Our next question is what accounts for the identity of a person — how is it that a person moves from childhood to adulthood and is somehow held to be the same across all these changes? This is identity as a sense of self — the unity of our perception and our consciousness over time. Of course, this sense of self is not some solid foundation of knowledge. We can never have a total understanding of what has determined our selfhood. There is a multiplicity of causes beyond our ability to perceive: at a basic level, purely physical things that affect us without our conscious awareness, and at the most complex level, all the historical factors that have determined us as social beings. We can form a partial, incomplete awareness of this in our imaginations, but at this level, a full understanding of the history of our selves will remain elusive.

When one self interacts with another, identity becomes a matter of recognition. We want our selves to be recognized — we seek to be recognized for who we are. This may involve recognition for our particular forms of belonging. But it also involves misrecognition. Of course, misrecognition happens when we are not recognized for who we believe we are. However, misrecognition goes deeper — in the sense, perhaps, of a “mistaken identity” —  because the totality of who we are is never available for another person’s recognition, and was never available to our own consciousness to begin with. Furthermore, we are ourselves the source of recognition for that other person, and are thus engaged in a perpetual process of reciprocal recognition and misrecognition.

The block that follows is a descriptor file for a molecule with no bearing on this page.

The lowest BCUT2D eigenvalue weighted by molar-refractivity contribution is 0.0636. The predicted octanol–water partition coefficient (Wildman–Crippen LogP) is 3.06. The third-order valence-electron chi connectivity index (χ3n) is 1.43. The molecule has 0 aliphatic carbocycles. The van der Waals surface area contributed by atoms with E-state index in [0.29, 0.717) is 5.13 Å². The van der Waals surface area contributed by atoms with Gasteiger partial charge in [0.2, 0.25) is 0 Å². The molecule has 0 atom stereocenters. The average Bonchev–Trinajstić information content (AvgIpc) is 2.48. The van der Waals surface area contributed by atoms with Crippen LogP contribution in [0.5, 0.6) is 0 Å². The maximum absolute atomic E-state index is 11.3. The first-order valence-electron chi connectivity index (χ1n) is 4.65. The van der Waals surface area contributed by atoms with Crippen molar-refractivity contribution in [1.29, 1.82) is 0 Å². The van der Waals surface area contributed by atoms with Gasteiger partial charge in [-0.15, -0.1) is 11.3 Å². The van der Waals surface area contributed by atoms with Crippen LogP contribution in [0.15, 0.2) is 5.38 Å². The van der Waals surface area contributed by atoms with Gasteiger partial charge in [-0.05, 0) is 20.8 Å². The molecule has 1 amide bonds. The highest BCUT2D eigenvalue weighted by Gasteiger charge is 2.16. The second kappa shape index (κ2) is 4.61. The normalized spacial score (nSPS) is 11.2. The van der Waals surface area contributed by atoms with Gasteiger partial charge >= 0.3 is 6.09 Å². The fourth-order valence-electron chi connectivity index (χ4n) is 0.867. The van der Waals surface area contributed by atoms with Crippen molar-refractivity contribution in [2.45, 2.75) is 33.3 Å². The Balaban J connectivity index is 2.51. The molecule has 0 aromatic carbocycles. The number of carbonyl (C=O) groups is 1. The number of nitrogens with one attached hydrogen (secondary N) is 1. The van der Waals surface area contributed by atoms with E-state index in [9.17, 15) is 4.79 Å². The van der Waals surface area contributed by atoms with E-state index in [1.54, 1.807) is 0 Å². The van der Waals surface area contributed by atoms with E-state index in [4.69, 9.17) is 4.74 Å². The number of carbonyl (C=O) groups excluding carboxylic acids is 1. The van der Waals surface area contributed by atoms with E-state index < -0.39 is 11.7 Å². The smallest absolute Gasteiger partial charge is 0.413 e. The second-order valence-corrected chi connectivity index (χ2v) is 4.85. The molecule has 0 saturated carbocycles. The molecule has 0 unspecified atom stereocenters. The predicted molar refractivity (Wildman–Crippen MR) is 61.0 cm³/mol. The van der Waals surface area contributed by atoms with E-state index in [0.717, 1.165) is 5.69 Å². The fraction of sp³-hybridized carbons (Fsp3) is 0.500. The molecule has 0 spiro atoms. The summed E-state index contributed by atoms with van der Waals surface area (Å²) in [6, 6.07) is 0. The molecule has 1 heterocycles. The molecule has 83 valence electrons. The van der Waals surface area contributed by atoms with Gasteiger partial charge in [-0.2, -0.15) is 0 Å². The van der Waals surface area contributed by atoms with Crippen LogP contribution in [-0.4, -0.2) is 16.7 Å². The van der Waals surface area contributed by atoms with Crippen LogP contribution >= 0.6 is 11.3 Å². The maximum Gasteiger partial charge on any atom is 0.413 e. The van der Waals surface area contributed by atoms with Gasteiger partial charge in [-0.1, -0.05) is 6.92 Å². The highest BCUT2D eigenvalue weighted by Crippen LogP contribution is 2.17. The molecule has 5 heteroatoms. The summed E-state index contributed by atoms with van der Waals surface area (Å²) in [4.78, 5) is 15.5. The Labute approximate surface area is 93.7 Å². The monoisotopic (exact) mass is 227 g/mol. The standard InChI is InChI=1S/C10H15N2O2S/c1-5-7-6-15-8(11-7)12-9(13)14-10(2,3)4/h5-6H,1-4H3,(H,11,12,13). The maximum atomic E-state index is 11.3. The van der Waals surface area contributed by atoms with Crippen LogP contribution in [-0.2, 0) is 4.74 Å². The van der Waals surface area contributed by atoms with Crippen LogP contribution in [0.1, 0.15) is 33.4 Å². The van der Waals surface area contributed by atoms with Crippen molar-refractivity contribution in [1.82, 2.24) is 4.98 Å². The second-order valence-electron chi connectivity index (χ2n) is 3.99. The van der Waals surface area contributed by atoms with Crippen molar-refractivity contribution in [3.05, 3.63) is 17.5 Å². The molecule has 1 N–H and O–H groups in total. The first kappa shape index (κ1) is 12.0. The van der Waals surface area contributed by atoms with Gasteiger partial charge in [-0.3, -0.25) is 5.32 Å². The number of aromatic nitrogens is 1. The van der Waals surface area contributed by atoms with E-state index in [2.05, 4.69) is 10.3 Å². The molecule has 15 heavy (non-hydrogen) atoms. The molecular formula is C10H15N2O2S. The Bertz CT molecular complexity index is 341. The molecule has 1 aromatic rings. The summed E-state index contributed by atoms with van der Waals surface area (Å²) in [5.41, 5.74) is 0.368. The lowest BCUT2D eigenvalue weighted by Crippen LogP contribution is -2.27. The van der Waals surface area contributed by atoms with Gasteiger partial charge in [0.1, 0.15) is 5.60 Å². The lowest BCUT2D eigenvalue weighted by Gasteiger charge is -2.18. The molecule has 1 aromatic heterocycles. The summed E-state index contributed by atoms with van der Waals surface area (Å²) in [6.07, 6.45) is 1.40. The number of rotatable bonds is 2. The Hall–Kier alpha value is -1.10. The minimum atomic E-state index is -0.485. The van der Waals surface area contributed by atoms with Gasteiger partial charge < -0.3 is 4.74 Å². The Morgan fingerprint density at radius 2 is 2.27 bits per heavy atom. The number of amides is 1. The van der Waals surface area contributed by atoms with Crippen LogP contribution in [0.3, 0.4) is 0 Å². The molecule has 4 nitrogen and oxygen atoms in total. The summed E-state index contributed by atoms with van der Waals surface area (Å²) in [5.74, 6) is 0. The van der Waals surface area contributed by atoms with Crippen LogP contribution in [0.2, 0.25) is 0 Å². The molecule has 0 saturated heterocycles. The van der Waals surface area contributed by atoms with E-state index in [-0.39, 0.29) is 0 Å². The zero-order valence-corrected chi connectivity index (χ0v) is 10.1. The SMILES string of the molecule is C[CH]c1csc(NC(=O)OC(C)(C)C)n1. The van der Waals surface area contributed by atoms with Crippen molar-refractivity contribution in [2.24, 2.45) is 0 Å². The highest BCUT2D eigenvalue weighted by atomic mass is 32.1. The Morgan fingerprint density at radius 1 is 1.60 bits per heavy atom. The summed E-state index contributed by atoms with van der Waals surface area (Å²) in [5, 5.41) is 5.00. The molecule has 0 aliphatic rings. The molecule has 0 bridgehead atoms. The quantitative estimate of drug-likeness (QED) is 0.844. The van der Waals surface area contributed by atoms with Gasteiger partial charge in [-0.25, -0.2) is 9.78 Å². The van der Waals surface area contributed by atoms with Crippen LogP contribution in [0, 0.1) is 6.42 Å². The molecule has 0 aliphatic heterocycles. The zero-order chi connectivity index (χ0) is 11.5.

Now, I believe there are two problems here.

First, I do not believe that identity is a useful basis for understanding race. If we start with the premise that the category of race can be explained by a particular sense of self, or a form of belonging, we are presuming what we are supposed to explain, and we are taking for granted the categories produced by racism. Race is not an idea or identity: it is produced by material relations of domination and subordination. To understand what race is we have to start with the social level. We need to directly theorize the material relations of power which constitute groups in a hierarchical relation. As Oliver Cromwell Cox put it: “We cannot defeat race prejudice by proving that it is wrong. The reason for this is that race prejudice is only a symptom of a materialistic social fact…  The white man's ideas about his racial superiority are rooted deeply in the social system; and it can be corrected only by overthrowing the system itself.”